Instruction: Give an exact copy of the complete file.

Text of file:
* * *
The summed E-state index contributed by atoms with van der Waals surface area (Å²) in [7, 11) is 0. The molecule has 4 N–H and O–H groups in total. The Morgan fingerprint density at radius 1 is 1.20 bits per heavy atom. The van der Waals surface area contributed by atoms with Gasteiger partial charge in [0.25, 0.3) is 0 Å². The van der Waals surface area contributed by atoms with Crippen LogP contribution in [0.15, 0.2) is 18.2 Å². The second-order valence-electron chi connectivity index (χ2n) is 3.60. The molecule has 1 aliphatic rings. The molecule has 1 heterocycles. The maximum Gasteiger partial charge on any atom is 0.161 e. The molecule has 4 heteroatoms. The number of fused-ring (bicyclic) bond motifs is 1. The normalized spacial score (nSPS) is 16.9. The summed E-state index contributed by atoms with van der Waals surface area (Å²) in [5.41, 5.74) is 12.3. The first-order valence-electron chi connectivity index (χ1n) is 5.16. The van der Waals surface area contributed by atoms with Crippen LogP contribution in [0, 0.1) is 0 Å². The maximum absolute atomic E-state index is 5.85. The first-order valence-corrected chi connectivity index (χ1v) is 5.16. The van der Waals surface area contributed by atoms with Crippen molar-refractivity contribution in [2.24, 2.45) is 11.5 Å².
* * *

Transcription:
The summed E-state index contributed by atoms with van der Waals surface area (Å²) in [7, 11) is 0. The molecule has 4 N–H and O–H groups in total. The Morgan fingerprint density at radius 1 is 1.20 bits per heavy atom. The van der Waals surface area contributed by atoms with Gasteiger partial charge in [0.25, 0.3) is 0 Å². The van der Waals surface area contributed by atoms with Crippen LogP contribution in [0.15, 0.2) is 18.2 Å². The second-order valence-electron chi connectivity index (χ2n) is 3.60. The molecule has 1 aliphatic rings. The molecule has 1 heterocycles. The maximum Gasteiger partial charge on any atom is 0.161 e. The molecule has 4 heteroatoms. The number of fused-ring (bicyclic) bond motifs is 1. The normalized spacial score (nSPS) is 16.9. The summed E-state index contributed by atoms with van der Waals surface area (Å²) in [5.41, 5.74) is 12.3. The first-order valence-electron chi connectivity index (χ1n) is 5.16. The van der Waals surface area contributed by atoms with Crippen LogP contribution in [0, 0.1) is 0 Å². The maximum absolute atomic E-state index is 5.85. The first-order valence-corrected chi connectivity index (χ1v) is 5.16. The van der Waals surface area contributed by atoms with Crippen molar-refractivity contribution in [2.24, 2.45) is 11.5 Å².